Food preservatives linked to obesity and gut disease: Mouse study suggests that emulsifiers alter gut bacteria.
Adam Rifkin stashed this in Microbiome
The money quote:
The most severe health effects were seen in mice that consumed the chemicals at a level similar to a person whose diet consists of only ice cream.
I wish we would not trouble innocent mice :-( :-(
They are helping us understand ourselves.
Artificial preservatives used in many processed foods could increase the risk of inflammatory bowel diseases and metabolic disorders, according to research published on 25 February in Nature1. In a study done in mice, chemicals known as emulsifiers were found to alter the make-up of bacteria in the colon — the first time that these additives have been shown to affect health directly.
About 15 different emulsifiers are commonly used in processed Western foods for purposes such as smoothing the texture of ice cream and preventing mayonnaise from separating. Regulatory agencies such as the US Food and Drug Administration (FDA) rule that emulsifiers are “generally regarded as safe”, because there is no evidence that they increase the risk of cancer or have toxic effects in mammals.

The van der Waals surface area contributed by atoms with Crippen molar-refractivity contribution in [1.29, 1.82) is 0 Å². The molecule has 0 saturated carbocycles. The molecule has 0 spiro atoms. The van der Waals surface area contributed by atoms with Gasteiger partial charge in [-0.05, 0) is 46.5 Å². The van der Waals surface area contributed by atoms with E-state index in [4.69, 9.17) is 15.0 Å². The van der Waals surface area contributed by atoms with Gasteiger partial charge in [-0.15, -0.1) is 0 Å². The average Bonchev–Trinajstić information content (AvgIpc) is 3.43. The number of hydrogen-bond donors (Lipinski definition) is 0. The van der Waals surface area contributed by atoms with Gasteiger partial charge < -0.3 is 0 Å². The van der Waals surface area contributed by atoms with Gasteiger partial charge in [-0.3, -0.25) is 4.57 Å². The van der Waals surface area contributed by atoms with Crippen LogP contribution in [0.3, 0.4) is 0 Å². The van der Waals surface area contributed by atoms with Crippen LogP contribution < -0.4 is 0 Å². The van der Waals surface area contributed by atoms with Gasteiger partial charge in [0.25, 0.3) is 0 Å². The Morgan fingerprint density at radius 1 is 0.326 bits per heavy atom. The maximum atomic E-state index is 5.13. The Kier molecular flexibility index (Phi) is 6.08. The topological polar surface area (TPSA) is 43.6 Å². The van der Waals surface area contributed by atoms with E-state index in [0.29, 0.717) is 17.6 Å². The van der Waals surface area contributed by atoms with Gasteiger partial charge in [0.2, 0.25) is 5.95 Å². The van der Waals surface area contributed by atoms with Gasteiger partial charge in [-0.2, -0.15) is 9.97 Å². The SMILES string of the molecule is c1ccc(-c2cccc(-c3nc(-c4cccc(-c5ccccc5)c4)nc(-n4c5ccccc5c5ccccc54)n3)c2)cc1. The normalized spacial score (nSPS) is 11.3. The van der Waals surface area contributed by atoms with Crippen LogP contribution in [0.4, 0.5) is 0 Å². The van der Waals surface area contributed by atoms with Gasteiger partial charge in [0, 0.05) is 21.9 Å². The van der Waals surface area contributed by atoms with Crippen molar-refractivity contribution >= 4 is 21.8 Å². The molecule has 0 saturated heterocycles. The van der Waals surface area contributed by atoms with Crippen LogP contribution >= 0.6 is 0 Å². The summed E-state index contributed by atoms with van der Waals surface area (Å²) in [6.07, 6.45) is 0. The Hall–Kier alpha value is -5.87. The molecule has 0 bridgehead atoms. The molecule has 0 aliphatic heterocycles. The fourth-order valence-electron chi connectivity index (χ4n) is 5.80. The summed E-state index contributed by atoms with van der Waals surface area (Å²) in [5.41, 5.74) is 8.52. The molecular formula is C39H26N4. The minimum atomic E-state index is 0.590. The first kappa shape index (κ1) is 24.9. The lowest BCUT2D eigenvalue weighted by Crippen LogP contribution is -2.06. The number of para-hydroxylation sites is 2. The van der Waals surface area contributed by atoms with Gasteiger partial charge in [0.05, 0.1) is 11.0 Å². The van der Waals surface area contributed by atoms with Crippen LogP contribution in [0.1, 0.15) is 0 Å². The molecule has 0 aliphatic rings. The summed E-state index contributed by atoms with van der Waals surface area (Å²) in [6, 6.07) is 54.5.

But when immunologist Andrew Gewirtz at Georgia State University in Atlanta and his colleagues fed common emulsifiers carboxymethylcellulose and polysorbate-80 to mice, they found evidence that the chemicals affected the animals' health. Although their diet was not otherwise changed, healthy mice whose water contained the chemicals became obese and developed metabolic problems such as glucose intolerance. In mice genetically engineered to be prone to inflammatory gut diseases, emulsifiers also seemed to increase the severity and frequency with which the animals developed inflammatory bowel disease.